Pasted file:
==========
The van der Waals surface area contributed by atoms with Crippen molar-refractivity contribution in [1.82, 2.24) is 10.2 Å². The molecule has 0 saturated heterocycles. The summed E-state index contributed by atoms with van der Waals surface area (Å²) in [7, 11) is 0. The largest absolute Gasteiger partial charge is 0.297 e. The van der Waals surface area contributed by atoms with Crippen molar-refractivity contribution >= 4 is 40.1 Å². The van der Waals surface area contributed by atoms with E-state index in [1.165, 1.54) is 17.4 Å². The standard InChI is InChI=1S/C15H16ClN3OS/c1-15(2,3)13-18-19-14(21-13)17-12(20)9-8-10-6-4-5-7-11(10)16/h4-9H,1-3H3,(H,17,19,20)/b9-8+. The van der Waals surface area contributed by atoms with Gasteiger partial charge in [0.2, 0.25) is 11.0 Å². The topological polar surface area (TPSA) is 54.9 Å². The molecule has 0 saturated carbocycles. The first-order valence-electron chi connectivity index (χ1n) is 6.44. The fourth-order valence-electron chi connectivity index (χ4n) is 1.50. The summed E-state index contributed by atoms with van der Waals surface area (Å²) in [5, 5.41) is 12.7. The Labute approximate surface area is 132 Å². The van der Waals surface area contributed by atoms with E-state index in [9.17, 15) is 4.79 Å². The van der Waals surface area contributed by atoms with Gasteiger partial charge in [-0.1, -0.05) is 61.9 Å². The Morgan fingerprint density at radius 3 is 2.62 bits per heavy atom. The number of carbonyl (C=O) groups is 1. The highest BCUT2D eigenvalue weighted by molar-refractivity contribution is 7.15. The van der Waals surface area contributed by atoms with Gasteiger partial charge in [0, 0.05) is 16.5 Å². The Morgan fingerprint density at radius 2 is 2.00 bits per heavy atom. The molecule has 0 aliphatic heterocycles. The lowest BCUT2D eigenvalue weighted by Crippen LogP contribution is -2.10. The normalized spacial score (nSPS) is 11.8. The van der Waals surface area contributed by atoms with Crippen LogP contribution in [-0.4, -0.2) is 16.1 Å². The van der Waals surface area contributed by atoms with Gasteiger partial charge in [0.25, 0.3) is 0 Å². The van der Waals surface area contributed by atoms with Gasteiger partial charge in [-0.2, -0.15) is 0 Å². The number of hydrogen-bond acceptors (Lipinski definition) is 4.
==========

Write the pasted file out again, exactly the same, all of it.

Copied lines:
The van der Waals surface area contributed by atoms with Crippen molar-refractivity contribution in [1.82, 2.24) is 10.2 Å². The molecule has 0 saturated heterocycles. The summed E-state index contributed by atoms with van der Waals surface area (Å²) in [7, 11) is 0. The largest absolute Gasteiger partial charge is 0.297 e. The van der Waals surface area contributed by atoms with Crippen molar-refractivity contribution >= 4 is 40.1 Å². The van der Waals surface area contributed by atoms with E-state index in [1.165, 1.54) is 17.4 Å². The standard InChI is InChI=1S/C15H16ClN3OS/c1-15(2,3)13-18-19-14(21-13)17-12(20)9-8-10-6-4-5-7-11(10)16/h4-9H,1-3H3,(H,17,19,20)/b9-8+. The van der Waals surface area contributed by atoms with Gasteiger partial charge in [0.2, 0.25) is 11.0 Å². The topological polar surface area (TPSA) is 54.9 Å². The molecule has 0 saturated carbocycles. The first-order valence-electron chi connectivity index (χ1n) is 6.44. The fourth-order valence-electron chi connectivity index (χ4n) is 1.50. The summed E-state index contributed by atoms with van der Waals surface area (Å²) in [5, 5.41) is 12.7. The Labute approximate surface area is 132 Å². The van der Waals surface area contributed by atoms with E-state index in [9.17, 15) is 4.79 Å². The van der Waals surface area contributed by atoms with Gasteiger partial charge in [-0.1, -0.05) is 61.9 Å². The Morgan fingerprint density at radius 3 is 2.62 bits per heavy atom. The number of carbonyl (C=O) groups is 1. The highest BCUT2D eigenvalue weighted by molar-refractivity contribution is 7.15. The van der Waals surface area contributed by atoms with Gasteiger partial charge in [0, 0.05) is 16.5 Å². The Morgan fingerprint density at radius 2 is 2.00 bits per heavy atom. The molecule has 0 aliphatic heterocycles. The lowest BCUT2D eigenvalue weighted by Crippen LogP contribution is -2.10. The normalized spacial score (nSPS) is 11.8. The van der Waals surface area contributed by atoms with Crippen LogP contribution in [-0.4, -0.2) is 16.1 Å². The van der Waals surface area contributed by atoms with Gasteiger partial charge in [0.25, 0.3) is 0 Å². The van der Waals surface area contributed by atoms with Gasteiger partial charge in [-0.2, -0.15) is 0 Å². The number of hydrogen-bond acceptors (Lipinski definition) is 4.